As though a bolt of lightning had illuminated a previously unseen landscape—tense with frustration and social resentment—the general elections of May 2002 revealed the prosperous, liberal-minded Netherlands in a harsh new glare. The shock of a political murder, and the entry into government of a newly hatched political party with a radical anti-immigration programme, precipitated a year of turbulence in Dutch politics from which the country has emerged shaken, if not stirred. The aim of this article is to examine the underlying dynamics of this histrionic irruption, and to consider what its longer term effects might be. We will start, however, with an account of the outsider candidate, before going on to examine the socio-economic changes that two decades of neoliberal restructuring have wrought on the Dutch ‘polder’ model, and the ways in which these have affected the political system.
Media reports have described Pim Fortuyn as an outsider but he was, in fact, very much a part of the Dutch political class and had many supporters in establishment circles. Born in 1948 to a conservative Catholic family in Velsen, in the northwest of the country, Fortuyn was active in the student movement of the 1960s and worked as a lecturer/reader on (Marxian) sociology at the University of Groningen from 1972 until 1988; his doctoral thesis focused on ‘Social and Economic Policies in the Netherlands, 1945–49’. In 1988 he quit Groningen to set up his own ‘consultancy’ in Rotterdam, producing a string of books and articles on society and politics while making a name for himself as a flamboyant maverick, columnist and guest speaker; meanwhile retaining for some years a part-time chair in sociology at Erasmus University. His targets were the bureaucracy—always an easy one—as signalled in his 1991 A Future Without Civil Servants; and he developed, from the mid-90s onwards, a seemingly more iconoclastic anti-immigrant stance, laid out in 1997 in his Against the Islamization of Our Culture.
Nevertheless—despite the media coverage—Fortuyn’s political career was markedly unsuccessful until November 2001, when he was appointed leader of a small but fairly dynamic populist party, Leefbaar Nederland—leefbaar is liveable, in Dutch—with a strong base in local city councils. The four months of his tenure there were marked by internal conflict. Fortuyn’s attacks on Islam as ‘an extremely backward culture’ and his Le Pen-ite assertion that ‘The Netherlands are full’ were ill received by the majority faction of libertarian-green multiculturalists within Leefbaar Nederland, and in February 2002 Fortuyn was thrown out.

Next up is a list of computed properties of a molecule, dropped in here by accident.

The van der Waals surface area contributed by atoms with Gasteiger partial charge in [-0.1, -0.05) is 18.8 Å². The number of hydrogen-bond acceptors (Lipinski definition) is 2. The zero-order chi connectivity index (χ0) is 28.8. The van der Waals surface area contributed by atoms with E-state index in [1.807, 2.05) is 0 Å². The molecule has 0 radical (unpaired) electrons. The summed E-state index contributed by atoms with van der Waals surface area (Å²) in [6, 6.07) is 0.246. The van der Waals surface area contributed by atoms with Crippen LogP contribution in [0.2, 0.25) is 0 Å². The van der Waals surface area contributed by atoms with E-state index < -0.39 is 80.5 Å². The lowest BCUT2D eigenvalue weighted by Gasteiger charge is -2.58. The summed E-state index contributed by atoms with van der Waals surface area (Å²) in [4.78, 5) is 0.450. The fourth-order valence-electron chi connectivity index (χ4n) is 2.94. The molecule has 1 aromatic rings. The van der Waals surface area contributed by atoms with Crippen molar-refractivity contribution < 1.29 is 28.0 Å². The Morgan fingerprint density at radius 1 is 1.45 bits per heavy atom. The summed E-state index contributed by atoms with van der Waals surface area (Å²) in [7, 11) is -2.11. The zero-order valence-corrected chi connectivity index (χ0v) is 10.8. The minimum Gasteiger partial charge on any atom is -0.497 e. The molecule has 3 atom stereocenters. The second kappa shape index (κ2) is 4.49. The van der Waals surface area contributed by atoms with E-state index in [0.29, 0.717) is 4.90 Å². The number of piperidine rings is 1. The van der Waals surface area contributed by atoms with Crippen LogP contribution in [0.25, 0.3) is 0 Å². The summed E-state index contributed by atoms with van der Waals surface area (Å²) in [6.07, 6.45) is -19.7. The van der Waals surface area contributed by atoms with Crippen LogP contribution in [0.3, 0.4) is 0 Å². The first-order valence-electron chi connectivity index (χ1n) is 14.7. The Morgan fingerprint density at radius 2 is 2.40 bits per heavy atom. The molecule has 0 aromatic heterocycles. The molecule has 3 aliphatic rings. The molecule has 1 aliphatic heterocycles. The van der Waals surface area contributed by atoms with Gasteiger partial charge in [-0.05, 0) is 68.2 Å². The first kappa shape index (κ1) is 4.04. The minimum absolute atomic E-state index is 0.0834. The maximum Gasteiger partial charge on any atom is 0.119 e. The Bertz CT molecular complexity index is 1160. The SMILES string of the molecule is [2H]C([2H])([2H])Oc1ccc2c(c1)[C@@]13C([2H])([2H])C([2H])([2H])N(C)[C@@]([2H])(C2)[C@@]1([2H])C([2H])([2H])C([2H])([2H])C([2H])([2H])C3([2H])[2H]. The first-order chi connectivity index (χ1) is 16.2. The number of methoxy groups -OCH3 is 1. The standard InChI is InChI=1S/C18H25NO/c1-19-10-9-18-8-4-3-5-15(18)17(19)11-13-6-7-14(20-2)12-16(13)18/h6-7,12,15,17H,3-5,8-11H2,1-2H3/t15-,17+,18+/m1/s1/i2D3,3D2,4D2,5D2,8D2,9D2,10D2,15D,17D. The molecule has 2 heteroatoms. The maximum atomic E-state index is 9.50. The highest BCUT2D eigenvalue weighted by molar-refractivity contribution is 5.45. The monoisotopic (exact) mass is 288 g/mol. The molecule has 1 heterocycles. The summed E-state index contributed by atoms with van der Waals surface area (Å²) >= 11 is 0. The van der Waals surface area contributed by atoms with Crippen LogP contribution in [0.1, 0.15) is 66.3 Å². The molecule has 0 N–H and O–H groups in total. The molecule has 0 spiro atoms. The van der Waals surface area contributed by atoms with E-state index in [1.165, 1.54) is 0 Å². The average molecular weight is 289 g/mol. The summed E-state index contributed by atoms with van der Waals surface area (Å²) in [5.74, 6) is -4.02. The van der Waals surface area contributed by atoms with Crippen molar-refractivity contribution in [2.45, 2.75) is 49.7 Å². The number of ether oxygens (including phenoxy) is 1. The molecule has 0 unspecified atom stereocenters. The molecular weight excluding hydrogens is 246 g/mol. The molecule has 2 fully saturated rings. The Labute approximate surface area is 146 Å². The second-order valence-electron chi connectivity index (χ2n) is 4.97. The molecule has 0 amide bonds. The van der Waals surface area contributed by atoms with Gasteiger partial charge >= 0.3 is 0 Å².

The following month, financed by rich friends in the business community—real-estate agents and property developers, in particular—he started his own party: Lijst Pim Fortuyn. The LPF had no centre other than its charismatic, anti-Islamic leader; and the neo-populist themes that he bequeathed to it.footnote1 First among these was the anti-establishment pose—lambasting the parties of government for their backroom dealings and lack of ideological clarity, as well as their inability to reduce crime and solve problems that everyone recognized in health care, education and transport. According to Fortuyn, the trouble with these public services was excessive bureaucracy: public provision could be mightily improved by firing a quarter of the civil servants. Running government as a private business would deliver far more, without requiring any additional tax funding; and could be made much more accountable. Fortuyn pledged to include ‘successful captains of industry’ in his LPF government. Secondly, Fortuyn argued forcefully for the superiority of the Enlightenment norms and values of Western civilization, here extended to include sexual tolerance. The actual experience of the Islamic world in this regard was naturally ignored in favour of random quotation from the most barren neo-fundamentalist preaching; which, in turn, was used as evidence that non-Western societies, Muslim ones in particular, were inferior to the West in both civilization and culture.